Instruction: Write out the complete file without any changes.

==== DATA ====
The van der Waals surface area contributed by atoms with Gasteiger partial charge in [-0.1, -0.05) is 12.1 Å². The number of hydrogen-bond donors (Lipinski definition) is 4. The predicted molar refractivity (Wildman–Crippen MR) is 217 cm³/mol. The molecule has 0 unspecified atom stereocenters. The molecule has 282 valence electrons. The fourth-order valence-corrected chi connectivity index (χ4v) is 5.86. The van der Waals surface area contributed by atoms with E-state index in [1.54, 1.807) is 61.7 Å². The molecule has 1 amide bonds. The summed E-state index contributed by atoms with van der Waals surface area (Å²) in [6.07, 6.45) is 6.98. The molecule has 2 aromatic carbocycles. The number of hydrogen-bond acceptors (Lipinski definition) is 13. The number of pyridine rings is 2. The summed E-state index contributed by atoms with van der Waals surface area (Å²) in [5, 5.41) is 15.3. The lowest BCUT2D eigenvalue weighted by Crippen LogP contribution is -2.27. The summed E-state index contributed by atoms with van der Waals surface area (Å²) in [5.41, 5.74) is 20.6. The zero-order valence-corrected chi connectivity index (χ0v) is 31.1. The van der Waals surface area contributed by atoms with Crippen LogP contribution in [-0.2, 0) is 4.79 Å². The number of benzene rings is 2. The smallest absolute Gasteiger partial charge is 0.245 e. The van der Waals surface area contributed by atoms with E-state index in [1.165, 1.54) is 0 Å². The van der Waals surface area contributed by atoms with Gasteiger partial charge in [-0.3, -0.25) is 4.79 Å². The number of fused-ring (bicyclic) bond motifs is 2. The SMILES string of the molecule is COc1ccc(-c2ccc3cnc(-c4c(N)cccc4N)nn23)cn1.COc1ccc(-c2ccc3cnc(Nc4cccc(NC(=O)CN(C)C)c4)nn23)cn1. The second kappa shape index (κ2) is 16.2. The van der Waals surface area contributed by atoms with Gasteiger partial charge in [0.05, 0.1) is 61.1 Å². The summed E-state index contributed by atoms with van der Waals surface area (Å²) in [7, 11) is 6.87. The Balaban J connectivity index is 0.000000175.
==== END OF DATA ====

The van der Waals surface area contributed by atoms with Gasteiger partial charge in [-0.1, -0.05) is 12.1 Å². The number of hydrogen-bond donors (Lipinski definition) is 4. The predicted molar refractivity (Wildman–Crippen MR) is 217 cm³/mol. The molecule has 0 unspecified atom stereocenters. The molecule has 282 valence electrons. The fourth-order valence-corrected chi connectivity index (χ4v) is 5.86. The van der Waals surface area contributed by atoms with E-state index in [1.54, 1.807) is 61.7 Å². The molecule has 1 amide bonds. The summed E-state index contributed by atoms with van der Waals surface area (Å²) in [6.07, 6.45) is 6.98. The molecule has 2 aromatic carbocycles. The number of hydrogen-bond acceptors (Lipinski definition) is 13. The number of pyridine rings is 2. The summed E-state index contributed by atoms with van der Waals surface area (Å²) in [5, 5.41) is 15.3. The lowest BCUT2D eigenvalue weighted by Crippen LogP contribution is -2.27. The summed E-state index contributed by atoms with van der Waals surface area (Å²) in [5.41, 5.74) is 20.6. The zero-order valence-corrected chi connectivity index (χ0v) is 31.1. The van der Waals surface area contributed by atoms with Crippen LogP contribution in [-0.2, 0) is 4.79 Å². The number of benzene rings is 2. The smallest absolute Gasteiger partial charge is 0.245 e. The van der Waals surface area contributed by atoms with E-state index in [1.165, 1.54) is 0 Å². The van der Waals surface area contributed by atoms with Gasteiger partial charge in [-0.3, -0.25) is 4.79 Å². The number of fused-ring (bicyclic) bond motifs is 2. The SMILES string of the molecule is COc1ccc(-c2ccc3cnc(-c4c(N)cccc4N)nn23)cn1.COc1ccc(-c2ccc3cnc(Nc4cccc(NC(=O)CN(C)C)c4)nn23)cn1. The second kappa shape index (κ2) is 16.2. The van der Waals surface area contributed by atoms with Gasteiger partial charge in [0.05, 0.1) is 61.1 Å². The summed E-state index contributed by atoms with van der Waals surface area (Å²) in [7, 11) is 6.87. The Balaban J connectivity index is 0.000000175.